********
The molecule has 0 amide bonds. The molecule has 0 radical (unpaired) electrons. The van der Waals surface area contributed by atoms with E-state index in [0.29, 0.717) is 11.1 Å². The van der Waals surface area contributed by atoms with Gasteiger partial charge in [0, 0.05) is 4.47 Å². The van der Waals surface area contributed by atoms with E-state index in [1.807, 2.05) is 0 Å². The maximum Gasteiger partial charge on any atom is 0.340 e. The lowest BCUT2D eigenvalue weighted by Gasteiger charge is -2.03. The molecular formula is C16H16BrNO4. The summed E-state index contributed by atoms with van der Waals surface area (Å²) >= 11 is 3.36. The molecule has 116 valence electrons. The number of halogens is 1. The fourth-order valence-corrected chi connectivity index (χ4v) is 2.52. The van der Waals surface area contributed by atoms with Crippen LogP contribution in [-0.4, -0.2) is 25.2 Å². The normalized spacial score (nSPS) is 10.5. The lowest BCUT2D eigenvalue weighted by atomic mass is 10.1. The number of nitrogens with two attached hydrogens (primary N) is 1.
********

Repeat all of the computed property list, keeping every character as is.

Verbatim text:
The molecule has 0 amide bonds. The molecule has 0 radical (unpaired) electrons. The van der Waals surface area contributed by atoms with E-state index in [0.29, 0.717) is 11.1 Å². The van der Waals surface area contributed by atoms with Gasteiger partial charge in [0, 0.05) is 4.47 Å². The van der Waals surface area contributed by atoms with E-state index in [1.807, 2.05) is 0 Å². The maximum Gasteiger partial charge on any atom is 0.340 e. The lowest BCUT2D eigenvalue weighted by Gasteiger charge is -2.03. The molecular formula is C16H16BrNO4. The summed E-state index contributed by atoms with van der Waals surface area (Å²) >= 11 is 3.36. The molecule has 116 valence electrons. The number of halogens is 1. The fourth-order valence-corrected chi connectivity index (χ4v) is 2.52. The van der Waals surface area contributed by atoms with Crippen LogP contribution in [-0.4, -0.2) is 25.2 Å². The normalized spacial score (nSPS) is 10.5. The lowest BCUT2D eigenvalue weighted by atomic mass is 10.1. The number of nitrogens with two attached hydrogens (primary N) is 1.